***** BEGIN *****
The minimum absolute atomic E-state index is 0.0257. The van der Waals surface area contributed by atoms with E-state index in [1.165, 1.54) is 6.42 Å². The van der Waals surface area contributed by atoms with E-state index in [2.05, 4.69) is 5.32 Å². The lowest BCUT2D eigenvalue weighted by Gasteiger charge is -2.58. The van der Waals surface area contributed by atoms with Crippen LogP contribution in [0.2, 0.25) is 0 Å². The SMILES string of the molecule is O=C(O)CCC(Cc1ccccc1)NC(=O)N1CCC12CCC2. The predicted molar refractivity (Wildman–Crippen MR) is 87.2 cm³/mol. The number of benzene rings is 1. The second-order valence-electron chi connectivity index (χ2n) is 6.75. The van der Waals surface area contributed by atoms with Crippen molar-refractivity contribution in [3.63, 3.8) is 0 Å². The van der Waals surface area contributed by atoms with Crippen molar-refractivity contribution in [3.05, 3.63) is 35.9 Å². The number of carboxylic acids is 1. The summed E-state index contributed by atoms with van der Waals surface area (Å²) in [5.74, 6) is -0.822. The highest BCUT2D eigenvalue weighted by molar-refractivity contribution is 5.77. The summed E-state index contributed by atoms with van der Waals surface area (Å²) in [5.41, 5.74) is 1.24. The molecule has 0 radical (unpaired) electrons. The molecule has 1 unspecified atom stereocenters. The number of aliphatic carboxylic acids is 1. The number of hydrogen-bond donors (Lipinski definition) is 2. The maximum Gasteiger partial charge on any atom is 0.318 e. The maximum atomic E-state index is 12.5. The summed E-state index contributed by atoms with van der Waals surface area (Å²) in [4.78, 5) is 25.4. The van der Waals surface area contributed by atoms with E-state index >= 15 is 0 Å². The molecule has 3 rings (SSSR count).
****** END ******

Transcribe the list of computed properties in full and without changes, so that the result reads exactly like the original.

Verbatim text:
The minimum absolute atomic E-state index is 0.0257. The van der Waals surface area contributed by atoms with E-state index in [1.165, 1.54) is 6.42 Å². The van der Waals surface area contributed by atoms with E-state index in [2.05, 4.69) is 5.32 Å². The lowest BCUT2D eigenvalue weighted by Gasteiger charge is -2.58. The van der Waals surface area contributed by atoms with Crippen LogP contribution in [0.2, 0.25) is 0 Å². The SMILES string of the molecule is O=C(O)CCC(Cc1ccccc1)NC(=O)N1CCC12CCC2. The predicted molar refractivity (Wildman–Crippen MR) is 87.2 cm³/mol. The number of benzene rings is 1. The second-order valence-electron chi connectivity index (χ2n) is 6.75. The van der Waals surface area contributed by atoms with Crippen molar-refractivity contribution in [3.63, 3.8) is 0 Å². The van der Waals surface area contributed by atoms with Crippen molar-refractivity contribution in [3.05, 3.63) is 35.9 Å². The number of carboxylic acids is 1. The summed E-state index contributed by atoms with van der Waals surface area (Å²) in [5.74, 6) is -0.822. The highest BCUT2D eigenvalue weighted by molar-refractivity contribution is 5.77. The summed E-state index contributed by atoms with van der Waals surface area (Å²) in [5.41, 5.74) is 1.24. The molecule has 0 radical (unpaired) electrons. The molecule has 1 unspecified atom stereocenters. The number of aliphatic carboxylic acids is 1. The number of hydrogen-bond donors (Lipinski definition) is 2. The maximum Gasteiger partial charge on any atom is 0.318 e. The maximum atomic E-state index is 12.5. The summed E-state index contributed by atoms with van der Waals surface area (Å²) in [4.78, 5) is 25.4. The van der Waals surface area contributed by atoms with E-state index >= 15 is 0 Å². The molecule has 3 rings (SSSR count).